The rivalry with the Raiders was ignited in 1977, when the Broncos advanced to their first Super Bowl by defeating the Raiders in the 1977 AFC Championship. The rivalry intensified in the mid-1990s, when Mike Shanahan was hired as the Broncos' head coach in 1995. Shanahan coached the Raiders in 1988 before being fired four games into the 1989 season. The Raiders currently hold a 60–47–2 series lead over the Broncos, including 1–1 in the playoffs.

San Diego ChargersEdit

Unlike the Chiefs and Raiders, the Broncos currently have a winning a record against the Chargers, with a 59–49–1 series lead, including 1–0 in the playoffs. One of the most memorable games between the two teams occurred in the 2012 season, when Peyton Manning led the Broncos from a 24–0 halftime deficit to a 35–24 comeback win at San Diego's Qualcomm Stadium on Monday Night Football. The two teams met in the playoffs for the first time on January 12, 2014, at Denver's Sports Authority Field at Mile High, with the Broncos winning 24–17.

Seattle Seahawks Edit

The Broncos had an old rivalry with the Seattle Seahawks, who were members of the AFC West from 1977–2001, prior to the Seahawks' move to the NFC West as part of the NFL's 2002 re-alignment.[31] During the 25 years that the Seahawks resided in the AFC West, the Broncos went 32–18 against the Seahawks, including a loss at Seattle in the 1983 NFL playoffs. Since 2002, the Broncos have won two of three interconference meetings with the Seahawks,[32] and the two teams met in Super Bowl XLVIII on February 2, 2014, with the Seahawks winning 43–8.[33]


Aside from the aforementioned AFC West teams, the Broncos have had intra-conference rivalries over the years with the Cleveland Browns, Pittsburgh Steelers, and New England Patriots.

Cleveland Browns Edit

The Broncos had a brief rivalry with the Browns that arose from three AFC championship matches from 1986–89. In the 1986 AFC Championship, quarterback John Elway led The Drive to secure a tie in the waning moments at Cleveland Municipal Stadium; the Broncos went on to win in 23–20 in overtime.[34] One year later, the two teams met again in the 1987 AFC Championship at Mile High Stadium. Denver took a 21–3 lead, but Browns' quarterback Bernie Kosar threw four touchdown passes to tie the game at 31–31 halfway through the 4th quarter. After a long drive, John Elway threw a 20-yard touchdown pass to running back Sammy Winder to give Denver a 38–31 lead. Cleveland advanced to Denver's 8-yard line with 1:12 left, but Broncos' safety Jeremiah Castille stripped Browns' running back Earnest Byner of the football at the 2-yard line — a play that has been called The Fumble by Browns' fans. The Broncos recovered it, gave Cleveland an intentional safety, and went on to win 38–33.[35] The two teams met yet again in the 1989 AFC Championship at Mile High Stadium, which the Broncos easily won by a score of 37–21.[36] Interestingly, the Broncos would not win the Super Bowl after any of the championship games where they beat the Browns.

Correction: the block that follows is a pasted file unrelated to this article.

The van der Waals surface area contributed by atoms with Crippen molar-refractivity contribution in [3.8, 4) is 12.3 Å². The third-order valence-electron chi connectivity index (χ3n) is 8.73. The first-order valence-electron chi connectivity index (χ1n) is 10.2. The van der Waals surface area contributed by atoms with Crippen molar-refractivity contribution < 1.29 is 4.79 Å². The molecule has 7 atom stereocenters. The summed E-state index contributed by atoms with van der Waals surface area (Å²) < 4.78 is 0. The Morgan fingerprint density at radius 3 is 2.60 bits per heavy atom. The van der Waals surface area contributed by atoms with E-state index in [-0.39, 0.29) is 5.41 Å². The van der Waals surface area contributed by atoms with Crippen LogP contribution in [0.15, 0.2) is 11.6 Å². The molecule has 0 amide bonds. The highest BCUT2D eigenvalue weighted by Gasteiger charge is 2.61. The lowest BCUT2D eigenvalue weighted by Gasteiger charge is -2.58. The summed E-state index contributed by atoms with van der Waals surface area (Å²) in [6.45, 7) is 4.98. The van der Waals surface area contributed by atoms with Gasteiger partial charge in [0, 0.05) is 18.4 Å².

Pittsburgh Steelers Edit

See also:

As of the 2011 season, the Broncos have met the Steelers in postseason play seven times, the most of any NFL team. The Broncos own a 4–3 playoff record vs. the Steelers.[37] Perhaps the most memorable postseason matchup occurred in the 1997 AFC Championship, in which the Broncos defeated the Steelers 24–21 at Three Rivers Stadium, in the 1997 AFC Championship, en route to their first Super Bowl victory. Eight years later, the Steelers returned the favor at INVESCO Field at Mile High, defeating the Broncos 34–17 in the 2005 AFC Championship, and subsequently won Super Bowl XL.[38] In the Wild Card round of the 2011 NFL playoffs, in a game dubbed the 3:16 Game, the Broncos stunned the Steelers 29–23 on the first play of overtime, when quarterback Tim Tebow connected with wide receiver Demaryius Thomas on an 80-yard game-winning touchdown pass.[39]

New England Patriots Edit

The Broncos and Patriots met twice annually during the American Football League (AFL) years from 1960–69, and played in the first-ever AFL game on September 9, 1960.[40] Since 1995, the two teams have met frequently during the regular season, including nine consecutive seasons from 1995–2003.[41] As of the 2013 season, the two teams have met in the playoffs four times, with the Broncos owning a 3–1 record.[42] The teams' first playoff match on January 4, 1987 was John Elway's first career playoff win,[43] while the teams' second playoff match on January 14, 2006 game was the Broncos' first playoff win since Elway's retirement after the 1998 season.[44] The two teams met in the Divisional round of the 2011 playoffs, with the Patriots blowing out the Broncos by a score of 45–10.[45] The Broncos' rivalry with the Patriots later intensified when longtime Indianapolis Colts' quarterback Peyton Manning became the Broncos' starting quarterback in 2012. Manning and Patriots' quarterback Tom Brady have maintained a legendary rivalry since 2001,[46] with the two quarterbacks splitting four playoff meetings, the most recent of which was a Broncos' 26–16 win in the 2013 AFC Championship.[47]